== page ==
In restaurants, in shops, or even on the street, QR codes are already everywhere for obtaining information, but they also offer a new tool for fraudsters who can steal your identity.
Before you pull out your smartphone to scan a QR code, you’d better think twice, the Federal Trade Commission warns in a recent report.
If this new technology allows merchants to learn the behavior of their consumers or simply share a menu, it can also be used by fraudsters for more sinister purposes.
Thus, the QR code makes it possible to steal an identity and, at the same time, bank information or other personal data, such as a medical file.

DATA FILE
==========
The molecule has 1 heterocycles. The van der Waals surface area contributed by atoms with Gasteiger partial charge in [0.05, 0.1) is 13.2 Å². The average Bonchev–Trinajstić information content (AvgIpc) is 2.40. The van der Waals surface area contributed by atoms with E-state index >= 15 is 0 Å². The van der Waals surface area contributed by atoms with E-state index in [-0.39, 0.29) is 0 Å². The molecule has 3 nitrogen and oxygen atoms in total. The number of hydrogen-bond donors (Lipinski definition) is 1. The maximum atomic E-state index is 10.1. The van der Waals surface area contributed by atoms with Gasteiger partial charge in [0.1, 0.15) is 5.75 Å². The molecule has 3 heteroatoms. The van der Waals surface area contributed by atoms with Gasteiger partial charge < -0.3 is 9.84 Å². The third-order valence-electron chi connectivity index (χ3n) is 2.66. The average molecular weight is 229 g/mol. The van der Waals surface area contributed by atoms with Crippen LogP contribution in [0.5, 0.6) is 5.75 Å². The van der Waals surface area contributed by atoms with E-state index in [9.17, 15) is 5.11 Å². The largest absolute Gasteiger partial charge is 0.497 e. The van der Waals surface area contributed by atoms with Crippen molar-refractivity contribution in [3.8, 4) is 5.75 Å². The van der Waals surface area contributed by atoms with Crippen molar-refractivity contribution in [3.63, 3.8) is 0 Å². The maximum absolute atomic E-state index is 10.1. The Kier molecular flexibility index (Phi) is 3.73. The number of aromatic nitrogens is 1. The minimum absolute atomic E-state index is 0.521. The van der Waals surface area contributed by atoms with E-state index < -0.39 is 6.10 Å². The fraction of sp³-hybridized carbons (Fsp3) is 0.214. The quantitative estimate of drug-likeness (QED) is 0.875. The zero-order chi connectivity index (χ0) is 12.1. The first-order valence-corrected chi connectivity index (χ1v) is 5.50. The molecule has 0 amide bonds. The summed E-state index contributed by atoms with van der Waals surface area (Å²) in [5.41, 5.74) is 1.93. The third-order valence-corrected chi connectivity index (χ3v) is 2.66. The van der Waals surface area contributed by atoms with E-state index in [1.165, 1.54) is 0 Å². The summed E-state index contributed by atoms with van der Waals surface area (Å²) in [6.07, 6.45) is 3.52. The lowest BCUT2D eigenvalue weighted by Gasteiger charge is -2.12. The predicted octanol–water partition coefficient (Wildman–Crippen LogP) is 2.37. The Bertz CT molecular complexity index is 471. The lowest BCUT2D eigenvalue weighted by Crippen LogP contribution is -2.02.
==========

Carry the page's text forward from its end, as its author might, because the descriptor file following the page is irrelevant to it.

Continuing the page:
Sometimes it is difficult to distinguish a real QR code from one used for fraud. Here are some recommendations from the Federal Trade Commission to avoid being scammed:
Check the location of the QR code
Scammers can place their QR code in public places, such as parking meters, parking lots, public flyers, or even self-service bike racks.
Beware of QR codes received unexpectedly
Scammers can send unsolicited QR codes via text or email. If it has a misspelled URL, it could be a sign of fraud.
If the message seems to be from a legitimate company, do not hesitate to contact the company directly online to verify the accuracy of the information, especially if we are talking about an urgent matter, such as the delivery of an item.
“They want you to scan the QR code and open the URL without thinking,” the American commission recalled in its report.
Update your phone software and use strong passwords
This will better protect your accounts that you view from your phone. Adding multi-factor authentication can also help predict fraud.